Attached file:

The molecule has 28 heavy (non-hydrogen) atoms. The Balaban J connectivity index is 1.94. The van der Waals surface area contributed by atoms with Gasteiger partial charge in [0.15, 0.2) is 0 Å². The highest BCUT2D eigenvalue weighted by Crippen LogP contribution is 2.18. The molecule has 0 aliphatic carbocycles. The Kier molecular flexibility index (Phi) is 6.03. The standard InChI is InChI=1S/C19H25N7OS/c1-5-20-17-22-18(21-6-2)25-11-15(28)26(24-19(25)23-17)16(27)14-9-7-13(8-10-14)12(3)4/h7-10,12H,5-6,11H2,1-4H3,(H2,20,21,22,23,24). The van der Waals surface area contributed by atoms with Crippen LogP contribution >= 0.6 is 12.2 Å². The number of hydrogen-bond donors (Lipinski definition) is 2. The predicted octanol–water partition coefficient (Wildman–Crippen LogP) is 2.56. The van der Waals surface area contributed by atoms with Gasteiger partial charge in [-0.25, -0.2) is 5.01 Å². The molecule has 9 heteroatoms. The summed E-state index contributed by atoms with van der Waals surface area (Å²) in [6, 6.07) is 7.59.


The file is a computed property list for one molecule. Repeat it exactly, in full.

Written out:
The molecule has 28 heavy (non-hydrogen) atoms. The Balaban J connectivity index is 1.94. The van der Waals surface area contributed by atoms with Gasteiger partial charge in [0.15, 0.2) is 0 Å². The highest BCUT2D eigenvalue weighted by Crippen LogP contribution is 2.18. The molecule has 0 aliphatic carbocycles. The Kier molecular flexibility index (Phi) is 6.03. The standard InChI is InChI=1S/C19H25N7OS/c1-5-20-17-22-18(21-6-2)25-11-15(28)26(24-19(25)23-17)16(27)14-9-7-13(8-10-14)12(3)4/h7-10,12H,5-6,11H2,1-4H3,(H2,20,21,22,23,24). The van der Waals surface area contributed by atoms with Crippen LogP contribution >= 0.6 is 12.2 Å². The number of hydrogen-bond donors (Lipinski definition) is 2. The predicted octanol–water partition coefficient (Wildman–Crippen LogP) is 2.56. The van der Waals surface area contributed by atoms with Gasteiger partial charge in [-0.25, -0.2) is 5.01 Å². The molecule has 9 heteroatoms. The summed E-state index contributed by atoms with van der Waals surface area (Å²) in [6, 6.07) is 7.59.